Social perceptions of African-American community college transfer students at the University of Massachusetts Dartmouth

by Barber, Norman Lynn

Abstract (Summary)
The primary purpose of this study was to explore social perceptions among African-American community college transfer students at the University of Massachusetts Dartmouth, a predominantly white institution. A secondary purpose to pictorialize students' social perceptions through a series of storyboards. The methodology for this study was qualitative, and required in-depth interviewing to explore the social perceptions of participating students. Once the interviewing process was complete, the individual profiles of participating students' were developed and grouped into categories that reveal thematic connections. Consistent with research on Black students at predominantly White colleges universities, this study reveals that the extent to which African-American community college transfer students become integrated into the academic and social communities of a campus environment is affected by a number of social adjustment issues. Included among these adjustment issues are conflicts involving: (a)� racial identity development; (b)� orientation to the campus environment; (c)� peer relationships; (d)� perceptions of racism in the classroom; (e)� racial stereotyping; (f)� cultural prejudice; (g)� self-segregation on campus; (h)� faculty-student interactions; and (i)� family encouragement and support. From the personal narratives of students who, for the purposes of this study, were identified as the "Main Characters," pictorials or graphic illustrations of their social perceptions and experiences were developed into storyboards. While the students' personal narratives allowed them to tell their stories in their own words, th storyboards were the researcher's attempt to provide a visual interpretation of students' social perceptions and experiences within the campus environment. Quite often, in a predominantly white college environment, the social perceptions and experiences of African-American students are invisible to those who are responsible for enrollment management or the quality of campus life. Therefore, the fundamental premise behind the development of the storyboards as an illustrative analysis of the research data is that "seeing is believing."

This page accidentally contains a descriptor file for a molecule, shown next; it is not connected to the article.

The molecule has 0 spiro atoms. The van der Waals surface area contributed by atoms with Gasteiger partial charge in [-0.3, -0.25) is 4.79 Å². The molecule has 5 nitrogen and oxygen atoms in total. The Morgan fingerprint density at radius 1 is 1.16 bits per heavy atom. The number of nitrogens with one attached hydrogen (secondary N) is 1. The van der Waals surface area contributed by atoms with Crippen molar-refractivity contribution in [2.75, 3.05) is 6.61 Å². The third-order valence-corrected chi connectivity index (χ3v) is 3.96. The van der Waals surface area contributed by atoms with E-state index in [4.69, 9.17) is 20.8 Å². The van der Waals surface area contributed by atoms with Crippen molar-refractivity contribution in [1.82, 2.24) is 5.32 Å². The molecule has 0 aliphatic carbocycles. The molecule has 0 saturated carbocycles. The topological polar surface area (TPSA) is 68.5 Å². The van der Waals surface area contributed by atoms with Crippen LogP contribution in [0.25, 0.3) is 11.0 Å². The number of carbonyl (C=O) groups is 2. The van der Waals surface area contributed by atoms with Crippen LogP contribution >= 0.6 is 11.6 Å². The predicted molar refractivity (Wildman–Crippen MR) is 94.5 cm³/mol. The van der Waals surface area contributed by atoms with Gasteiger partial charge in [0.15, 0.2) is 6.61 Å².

Bibliographical Information:


School:University of Massachusetts Amherst

School Location:USA - Massachusetts

Source Type:Master's Thesis



Date of Publication:01/01/2002

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